Focusing on U.S. agricultural commodities, according to a USDA report, agricultural producers reported they were not able to plant crops on more than 19.4 million acres in 2019. This marked the most prevented plant acres reported since USDA’s Farm Service Agency (FSA) began releasing the report in 2007, and 17.49 million acres more than reported at that time in the previous year. Of those acres, more than 73% were in 12 Midwestern states, where the heavy rainfall and flooding prevented many producers from planting core commodities like corn, soybeans and wheat. Flood-related federal crop insurance payouts for the 2019 growing season were reported as totaling more than $6.4 billion (USD) so far—the costliest on record.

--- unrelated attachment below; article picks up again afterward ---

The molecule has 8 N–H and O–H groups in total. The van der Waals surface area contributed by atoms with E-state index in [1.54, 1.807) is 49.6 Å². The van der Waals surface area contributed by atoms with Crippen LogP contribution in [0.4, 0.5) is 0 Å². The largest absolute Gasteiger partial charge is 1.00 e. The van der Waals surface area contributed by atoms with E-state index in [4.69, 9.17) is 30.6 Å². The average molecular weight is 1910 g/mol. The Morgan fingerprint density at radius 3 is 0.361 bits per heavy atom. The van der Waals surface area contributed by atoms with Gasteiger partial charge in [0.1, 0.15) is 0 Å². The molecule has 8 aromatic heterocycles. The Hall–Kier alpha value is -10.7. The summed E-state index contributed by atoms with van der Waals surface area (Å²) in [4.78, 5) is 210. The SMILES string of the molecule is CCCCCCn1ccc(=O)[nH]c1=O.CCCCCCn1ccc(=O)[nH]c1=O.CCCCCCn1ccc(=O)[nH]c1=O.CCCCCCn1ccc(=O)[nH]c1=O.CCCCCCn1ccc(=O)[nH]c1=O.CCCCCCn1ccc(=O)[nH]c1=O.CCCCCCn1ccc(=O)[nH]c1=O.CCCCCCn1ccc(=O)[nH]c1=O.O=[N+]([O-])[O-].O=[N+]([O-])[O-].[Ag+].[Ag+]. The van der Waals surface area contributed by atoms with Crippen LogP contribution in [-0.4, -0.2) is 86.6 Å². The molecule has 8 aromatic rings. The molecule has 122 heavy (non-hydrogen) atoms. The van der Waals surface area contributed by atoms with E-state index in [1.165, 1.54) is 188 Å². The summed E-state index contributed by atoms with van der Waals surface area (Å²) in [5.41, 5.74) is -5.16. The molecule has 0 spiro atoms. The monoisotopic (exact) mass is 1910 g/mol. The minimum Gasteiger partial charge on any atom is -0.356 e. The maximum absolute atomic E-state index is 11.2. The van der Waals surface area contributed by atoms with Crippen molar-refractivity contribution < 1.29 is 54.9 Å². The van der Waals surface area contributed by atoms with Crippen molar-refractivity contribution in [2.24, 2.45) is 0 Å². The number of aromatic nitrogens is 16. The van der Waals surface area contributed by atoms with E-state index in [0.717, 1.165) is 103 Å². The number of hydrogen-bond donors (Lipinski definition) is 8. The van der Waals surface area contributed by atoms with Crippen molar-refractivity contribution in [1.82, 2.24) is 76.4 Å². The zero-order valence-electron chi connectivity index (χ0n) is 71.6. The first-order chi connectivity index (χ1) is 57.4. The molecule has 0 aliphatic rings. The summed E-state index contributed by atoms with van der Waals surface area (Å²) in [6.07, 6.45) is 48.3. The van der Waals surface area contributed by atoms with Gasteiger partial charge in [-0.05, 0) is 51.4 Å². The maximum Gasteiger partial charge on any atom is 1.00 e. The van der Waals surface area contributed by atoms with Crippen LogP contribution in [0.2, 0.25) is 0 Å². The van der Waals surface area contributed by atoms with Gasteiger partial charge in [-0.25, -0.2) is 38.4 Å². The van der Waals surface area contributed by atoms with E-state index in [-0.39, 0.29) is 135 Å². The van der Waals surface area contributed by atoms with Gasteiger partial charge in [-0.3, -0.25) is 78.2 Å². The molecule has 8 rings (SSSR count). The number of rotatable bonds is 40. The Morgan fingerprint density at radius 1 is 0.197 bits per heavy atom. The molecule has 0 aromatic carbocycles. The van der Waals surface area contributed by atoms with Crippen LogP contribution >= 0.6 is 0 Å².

Grain storage, livestock, ethanol, processing plants, and rail were all negatively affected by what the New York Times has called “The Great Flood of 2019.” Cash markets were impacted because there were fewer bids from grain elevators and processors. In May, the CME Group, our market’s largest agricultural commodity exchange, declared a Force Majeure with respect to corn and soybean shipping stations due to flooding on the Illinois and Mississippi Rivers. While the market resolves itself over time, the fabric of the market changes. American farmers are under more stress than during the 1980s farm crisis, going out of business with farm debt rising about 4% in 2019 to $427 million (USD) and with farm debt-to-income at the highest level since 1984. U.S. farm bankruptcies were up 20% in 2019—an eight-year high.